NASA spacecraft sends back detailed pictures of Jupiter's raging, red storm

NASA spacecraft sends back detailed pictures of Jupiter's raging, red storm

Around 500 miles above Jupiter's visible cloud tops in the red spot - which is three times wider than Earth - the temperature was around 1500 degrees celsius.

Imagine a storm so vast it could swallow the Earth and so powerful that it has swirled nonstop for 350 years.

NASA says the images of the the Great Red Spot were downlinked on Tuesday and posted to the mission's JunoCam website Wednesday.

Jupiter's Great Red Spot is perhaps as iconic a feature as Saturn's rings or Uranus' unfortunate name.

The spot, which is actually a raging storm, is 10,000 miles wild. The spacecraft was only 5,600 miles above the storm, making the images the closest ever of the spot.

The Great Red Spot has more than just good looks going for it.

The new images come from the probe's sixth close flyby of the planet while collecting data (it did not collect data during its first flyby). "It will take us some time to analyze all the data from not only JunoCam, but Juno's eight science instruments, to shed some new light on the past, present and future of the Great Red Spot".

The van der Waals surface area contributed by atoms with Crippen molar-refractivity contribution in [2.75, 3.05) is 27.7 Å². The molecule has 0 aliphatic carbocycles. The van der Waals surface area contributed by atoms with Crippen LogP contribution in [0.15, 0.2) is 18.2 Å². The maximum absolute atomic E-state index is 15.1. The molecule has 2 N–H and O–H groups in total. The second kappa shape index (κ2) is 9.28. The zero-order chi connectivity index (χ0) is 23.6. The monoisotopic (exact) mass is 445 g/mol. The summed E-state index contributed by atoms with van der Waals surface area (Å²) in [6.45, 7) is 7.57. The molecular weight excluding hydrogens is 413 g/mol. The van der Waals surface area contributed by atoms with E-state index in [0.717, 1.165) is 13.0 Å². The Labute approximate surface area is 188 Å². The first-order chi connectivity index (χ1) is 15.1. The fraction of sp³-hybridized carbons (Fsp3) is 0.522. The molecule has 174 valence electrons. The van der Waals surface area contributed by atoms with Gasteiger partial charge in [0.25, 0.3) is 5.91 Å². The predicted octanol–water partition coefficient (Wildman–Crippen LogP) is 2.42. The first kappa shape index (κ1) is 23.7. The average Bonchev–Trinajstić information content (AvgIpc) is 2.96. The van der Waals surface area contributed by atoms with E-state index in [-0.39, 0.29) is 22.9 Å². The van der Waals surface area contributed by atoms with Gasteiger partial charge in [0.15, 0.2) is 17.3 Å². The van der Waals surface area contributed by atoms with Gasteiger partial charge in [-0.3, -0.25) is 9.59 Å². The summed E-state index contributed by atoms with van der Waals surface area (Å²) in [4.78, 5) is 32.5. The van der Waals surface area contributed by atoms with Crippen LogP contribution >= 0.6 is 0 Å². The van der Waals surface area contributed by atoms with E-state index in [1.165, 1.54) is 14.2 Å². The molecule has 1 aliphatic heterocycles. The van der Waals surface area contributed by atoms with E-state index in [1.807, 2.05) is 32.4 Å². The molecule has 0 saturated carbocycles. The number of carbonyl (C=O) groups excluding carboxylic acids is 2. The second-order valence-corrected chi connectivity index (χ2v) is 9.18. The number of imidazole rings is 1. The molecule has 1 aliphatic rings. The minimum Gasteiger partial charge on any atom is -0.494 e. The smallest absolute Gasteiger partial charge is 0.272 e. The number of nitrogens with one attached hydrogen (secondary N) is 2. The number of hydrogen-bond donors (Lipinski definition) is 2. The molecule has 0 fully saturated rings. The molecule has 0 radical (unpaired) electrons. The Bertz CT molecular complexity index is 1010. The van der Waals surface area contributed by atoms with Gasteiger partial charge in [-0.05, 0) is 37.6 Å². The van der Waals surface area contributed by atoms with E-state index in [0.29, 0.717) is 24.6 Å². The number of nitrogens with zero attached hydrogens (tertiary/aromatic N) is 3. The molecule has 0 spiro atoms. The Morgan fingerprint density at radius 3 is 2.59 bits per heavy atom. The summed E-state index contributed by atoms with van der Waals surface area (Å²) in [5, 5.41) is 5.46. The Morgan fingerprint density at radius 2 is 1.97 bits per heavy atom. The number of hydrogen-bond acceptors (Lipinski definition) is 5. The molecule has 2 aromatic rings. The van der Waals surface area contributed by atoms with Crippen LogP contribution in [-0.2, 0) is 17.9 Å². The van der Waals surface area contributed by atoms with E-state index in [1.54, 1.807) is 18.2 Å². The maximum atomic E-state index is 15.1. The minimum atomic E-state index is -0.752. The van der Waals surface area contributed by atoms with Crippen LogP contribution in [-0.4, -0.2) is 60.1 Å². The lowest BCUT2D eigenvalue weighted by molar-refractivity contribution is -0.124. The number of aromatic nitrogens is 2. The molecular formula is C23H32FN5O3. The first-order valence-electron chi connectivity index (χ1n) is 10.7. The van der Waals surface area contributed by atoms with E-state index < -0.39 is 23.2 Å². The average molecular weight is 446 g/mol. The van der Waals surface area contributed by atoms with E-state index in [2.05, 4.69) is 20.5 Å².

Juno's next rendezvous with Jupiter will take place on September 1. "I have been following the Juno mission since it launched", Major said.

Southwest Research Institute Juno principal investigator Scott Bolton said: "For generations, people from all over the world and all walks of life have marvelled over the Great Red Spot". It was the closest any human-built object has come to the biggest storm in our solar system.

Jim Green, NASA's director of planetary science, described the highly-anticipated images as the "perfect storm" of art and science.